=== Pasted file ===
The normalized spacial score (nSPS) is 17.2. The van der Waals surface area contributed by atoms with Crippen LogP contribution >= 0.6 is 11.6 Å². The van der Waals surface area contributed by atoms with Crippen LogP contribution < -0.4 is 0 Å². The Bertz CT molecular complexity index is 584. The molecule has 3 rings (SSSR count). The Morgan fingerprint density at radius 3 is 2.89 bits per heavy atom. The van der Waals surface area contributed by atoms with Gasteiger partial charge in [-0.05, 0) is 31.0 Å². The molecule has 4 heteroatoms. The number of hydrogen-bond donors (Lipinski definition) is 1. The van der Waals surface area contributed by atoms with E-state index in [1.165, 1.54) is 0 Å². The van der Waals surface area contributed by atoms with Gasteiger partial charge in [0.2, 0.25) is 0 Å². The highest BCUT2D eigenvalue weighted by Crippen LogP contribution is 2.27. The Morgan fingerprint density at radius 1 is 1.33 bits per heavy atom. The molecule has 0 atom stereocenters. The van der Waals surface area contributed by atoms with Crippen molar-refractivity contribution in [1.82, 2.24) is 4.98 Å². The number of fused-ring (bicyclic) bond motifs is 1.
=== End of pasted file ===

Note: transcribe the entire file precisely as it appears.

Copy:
The normalized spacial score (nSPS) is 17.2. The van der Waals surface area contributed by atoms with Crippen LogP contribution >= 0.6 is 11.6 Å². The van der Waals surface area contributed by atoms with Crippen LogP contribution < -0.4 is 0 Å². The Bertz CT molecular complexity index is 584. The molecule has 3 rings (SSSR count). The Morgan fingerprint density at radius 3 is 2.89 bits per heavy atom. The van der Waals surface area contributed by atoms with Gasteiger partial charge in [-0.05, 0) is 31.0 Å². The molecule has 4 heteroatoms. The number of hydrogen-bond donors (Lipinski definition) is 1. The van der Waals surface area contributed by atoms with E-state index in [1.165, 1.54) is 0 Å². The van der Waals surface area contributed by atoms with Gasteiger partial charge in [0.2, 0.25) is 0 Å². The highest BCUT2D eigenvalue weighted by Crippen LogP contribution is 2.27. The Morgan fingerprint density at radius 1 is 1.33 bits per heavy atom. The molecule has 0 atom stereocenters. The van der Waals surface area contributed by atoms with Crippen molar-refractivity contribution in [1.82, 2.24) is 4.98 Å². The number of fused-ring (bicyclic) bond motifs is 1.